Second place:
"Sad cosmic" owl by VJ Biolume

Because sad cosmic owl is sad. And cosmic.

Of course there was so much good material to pick from, so here are the honorable mentions:

"2colortech" by dirtyjohnlv

This was our favourite for a big part of the competition. Bold, energetic and full of contrast.

"Cosmic interference" by digital:snot

The first one that made us open the composition and check how it was done. Always a good sign.

"AKIBA NE-ON" by nkgw-a

It's interesting that glitch was considered cutting edge and avantgarde not too long ago, but now it's almost old-school. We like old-school.

"TEST 04" by VJ Granda

VJ ammo that will kill on any screen. Boom! Headshot!

"Mhlzhn21" by mahlzahn

Mahlzahn deserves an honorable mention if only for the fact that about half of the entries in the comp are his.

"Generative visuals" by aleksey notkin

This one made us doubt if it was actually made in Resolume. Even after the comp was uploaded we're still not exactly sure how some of it is done.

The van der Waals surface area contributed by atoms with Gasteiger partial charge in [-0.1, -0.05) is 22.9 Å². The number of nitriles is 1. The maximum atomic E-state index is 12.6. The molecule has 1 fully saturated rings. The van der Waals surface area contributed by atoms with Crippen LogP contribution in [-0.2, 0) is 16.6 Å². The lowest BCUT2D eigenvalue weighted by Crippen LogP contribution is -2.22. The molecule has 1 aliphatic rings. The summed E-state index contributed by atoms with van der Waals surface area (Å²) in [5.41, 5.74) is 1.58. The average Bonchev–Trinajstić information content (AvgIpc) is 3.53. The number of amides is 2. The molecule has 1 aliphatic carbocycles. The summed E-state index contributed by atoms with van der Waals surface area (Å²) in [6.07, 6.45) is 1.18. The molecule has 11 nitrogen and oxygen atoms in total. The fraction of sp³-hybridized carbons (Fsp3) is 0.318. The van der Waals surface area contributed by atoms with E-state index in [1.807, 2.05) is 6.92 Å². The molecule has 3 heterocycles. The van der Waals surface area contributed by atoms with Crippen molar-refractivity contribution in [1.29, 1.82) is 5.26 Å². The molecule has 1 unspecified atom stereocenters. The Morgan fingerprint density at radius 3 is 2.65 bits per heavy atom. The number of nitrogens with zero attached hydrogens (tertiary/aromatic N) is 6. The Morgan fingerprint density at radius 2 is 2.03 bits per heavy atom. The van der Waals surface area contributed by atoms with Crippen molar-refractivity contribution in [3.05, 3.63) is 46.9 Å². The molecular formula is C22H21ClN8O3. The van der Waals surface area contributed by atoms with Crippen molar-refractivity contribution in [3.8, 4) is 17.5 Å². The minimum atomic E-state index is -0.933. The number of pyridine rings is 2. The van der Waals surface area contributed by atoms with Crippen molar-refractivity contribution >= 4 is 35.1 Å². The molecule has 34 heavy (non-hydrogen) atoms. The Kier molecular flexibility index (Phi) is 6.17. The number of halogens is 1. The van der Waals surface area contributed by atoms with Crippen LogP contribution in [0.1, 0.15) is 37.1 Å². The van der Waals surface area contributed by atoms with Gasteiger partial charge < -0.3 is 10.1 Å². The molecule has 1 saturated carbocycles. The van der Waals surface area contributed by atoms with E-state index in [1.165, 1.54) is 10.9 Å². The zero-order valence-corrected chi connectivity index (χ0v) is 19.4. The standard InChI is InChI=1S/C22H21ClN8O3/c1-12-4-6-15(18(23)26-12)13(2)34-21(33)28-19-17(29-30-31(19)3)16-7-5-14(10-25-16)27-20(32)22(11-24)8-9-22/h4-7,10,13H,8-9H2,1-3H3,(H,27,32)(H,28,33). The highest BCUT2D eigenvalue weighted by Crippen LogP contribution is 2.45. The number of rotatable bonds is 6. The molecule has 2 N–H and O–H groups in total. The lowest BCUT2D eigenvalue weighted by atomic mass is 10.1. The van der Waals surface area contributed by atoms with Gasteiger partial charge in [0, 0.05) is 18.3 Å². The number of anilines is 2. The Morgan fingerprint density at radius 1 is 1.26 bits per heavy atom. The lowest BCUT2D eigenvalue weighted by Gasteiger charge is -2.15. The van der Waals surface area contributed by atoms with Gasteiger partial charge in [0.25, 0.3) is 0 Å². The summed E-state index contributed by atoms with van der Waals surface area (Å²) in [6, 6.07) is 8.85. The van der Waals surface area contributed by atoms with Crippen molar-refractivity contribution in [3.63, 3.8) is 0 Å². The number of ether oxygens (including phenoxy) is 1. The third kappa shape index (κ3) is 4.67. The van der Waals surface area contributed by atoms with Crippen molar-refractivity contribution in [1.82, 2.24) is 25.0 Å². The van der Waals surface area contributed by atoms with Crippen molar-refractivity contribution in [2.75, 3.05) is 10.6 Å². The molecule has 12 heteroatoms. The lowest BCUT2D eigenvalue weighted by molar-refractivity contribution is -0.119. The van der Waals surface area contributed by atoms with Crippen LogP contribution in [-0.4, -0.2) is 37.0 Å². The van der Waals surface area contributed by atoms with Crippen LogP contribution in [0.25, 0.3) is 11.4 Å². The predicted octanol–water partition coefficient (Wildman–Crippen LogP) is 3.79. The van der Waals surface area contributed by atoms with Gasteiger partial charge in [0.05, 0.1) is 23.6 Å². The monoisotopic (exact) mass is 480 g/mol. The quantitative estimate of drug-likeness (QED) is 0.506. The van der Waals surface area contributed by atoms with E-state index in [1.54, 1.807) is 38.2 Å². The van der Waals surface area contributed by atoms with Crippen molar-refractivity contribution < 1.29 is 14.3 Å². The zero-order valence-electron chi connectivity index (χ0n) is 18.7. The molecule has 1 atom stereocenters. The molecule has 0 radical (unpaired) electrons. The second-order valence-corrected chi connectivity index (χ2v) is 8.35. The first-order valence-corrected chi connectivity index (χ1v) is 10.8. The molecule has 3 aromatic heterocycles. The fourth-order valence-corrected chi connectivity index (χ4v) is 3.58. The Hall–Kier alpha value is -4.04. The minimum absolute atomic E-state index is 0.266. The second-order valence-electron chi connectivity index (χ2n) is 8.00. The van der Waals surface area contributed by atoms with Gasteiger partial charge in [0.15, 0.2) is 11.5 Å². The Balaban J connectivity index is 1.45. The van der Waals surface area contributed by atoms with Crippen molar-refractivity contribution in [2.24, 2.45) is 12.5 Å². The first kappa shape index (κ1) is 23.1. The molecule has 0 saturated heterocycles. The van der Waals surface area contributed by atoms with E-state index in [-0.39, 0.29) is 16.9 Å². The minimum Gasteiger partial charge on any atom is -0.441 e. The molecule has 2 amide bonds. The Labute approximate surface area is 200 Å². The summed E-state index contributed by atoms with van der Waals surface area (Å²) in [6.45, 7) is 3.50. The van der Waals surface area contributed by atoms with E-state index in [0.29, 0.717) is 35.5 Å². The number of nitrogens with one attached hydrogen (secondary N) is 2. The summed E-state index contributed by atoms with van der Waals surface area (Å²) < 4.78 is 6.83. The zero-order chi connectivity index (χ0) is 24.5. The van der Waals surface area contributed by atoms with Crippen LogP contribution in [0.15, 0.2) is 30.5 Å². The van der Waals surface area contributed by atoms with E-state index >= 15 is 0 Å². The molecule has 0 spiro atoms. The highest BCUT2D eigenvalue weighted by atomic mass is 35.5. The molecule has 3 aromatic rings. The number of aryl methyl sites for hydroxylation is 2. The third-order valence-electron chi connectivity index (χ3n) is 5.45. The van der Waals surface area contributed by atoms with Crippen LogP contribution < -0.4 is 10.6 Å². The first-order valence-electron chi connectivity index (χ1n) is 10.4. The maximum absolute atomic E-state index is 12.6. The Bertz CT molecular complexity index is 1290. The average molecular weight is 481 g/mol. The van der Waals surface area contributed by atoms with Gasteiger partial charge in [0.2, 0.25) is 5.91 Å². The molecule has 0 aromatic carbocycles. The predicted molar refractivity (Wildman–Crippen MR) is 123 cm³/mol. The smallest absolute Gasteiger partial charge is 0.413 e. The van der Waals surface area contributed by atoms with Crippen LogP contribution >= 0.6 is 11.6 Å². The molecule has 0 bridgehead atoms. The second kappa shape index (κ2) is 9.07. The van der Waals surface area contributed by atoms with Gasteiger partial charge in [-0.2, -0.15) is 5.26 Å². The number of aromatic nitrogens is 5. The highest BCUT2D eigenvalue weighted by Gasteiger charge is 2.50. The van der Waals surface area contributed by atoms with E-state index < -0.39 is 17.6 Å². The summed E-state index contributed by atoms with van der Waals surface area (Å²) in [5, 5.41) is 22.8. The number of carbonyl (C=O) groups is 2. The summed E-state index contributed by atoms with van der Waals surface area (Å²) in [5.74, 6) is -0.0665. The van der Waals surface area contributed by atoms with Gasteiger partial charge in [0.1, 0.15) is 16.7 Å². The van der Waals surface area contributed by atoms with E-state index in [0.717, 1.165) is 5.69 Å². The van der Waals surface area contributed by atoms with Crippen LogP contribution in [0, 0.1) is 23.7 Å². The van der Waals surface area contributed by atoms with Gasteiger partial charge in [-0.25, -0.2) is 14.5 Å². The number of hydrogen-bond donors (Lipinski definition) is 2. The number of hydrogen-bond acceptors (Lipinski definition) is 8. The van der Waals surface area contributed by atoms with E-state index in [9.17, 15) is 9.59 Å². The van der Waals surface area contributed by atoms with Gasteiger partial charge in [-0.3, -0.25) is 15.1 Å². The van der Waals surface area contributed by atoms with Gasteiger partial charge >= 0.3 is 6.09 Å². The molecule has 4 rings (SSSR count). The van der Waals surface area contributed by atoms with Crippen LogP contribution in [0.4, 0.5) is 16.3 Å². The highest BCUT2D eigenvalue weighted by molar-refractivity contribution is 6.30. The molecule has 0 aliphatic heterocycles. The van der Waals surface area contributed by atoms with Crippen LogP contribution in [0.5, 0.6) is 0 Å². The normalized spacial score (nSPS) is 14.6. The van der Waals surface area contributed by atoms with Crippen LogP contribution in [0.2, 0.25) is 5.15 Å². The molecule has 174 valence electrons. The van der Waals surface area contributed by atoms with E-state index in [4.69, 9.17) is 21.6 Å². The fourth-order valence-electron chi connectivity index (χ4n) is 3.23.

"8-bit avatar generator" by cosmowe

If you're over 30, you have a soft spot for anything 8 bit.

"Resolume contest" by Rebeloverlay

Spencer is disqualified because he already is the best selling artist on our label and he gets his arena serials for free anyway.

"Silent Light, Wholly Light" by J Benj

Bart swears that this video is filled with big morphing Darth Vader faces. We don't see it.

"Contest2" by SHQ

We had a few landscape entries, but the paper boat made this one complete.

Congrats to the winners, and a huge "thank you" to everyone who participated. You're amazing people, that's what you are.

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Stylus, Putting Style Back in Projection Mapping

Urban Projections are run by multimedia artist & facilitator Bec Smith. As well as facilitating commercial clients and projects, they also spend a large chunk of their time developing creative projects which encourage participation in the arts and promote social change. For a number of years Bec has been working alongside talented graffiti and modern mural painter Peter Barber of Urban Canvas (no ‘urban’ relation intended), developing interesting methods for combining their art-forms.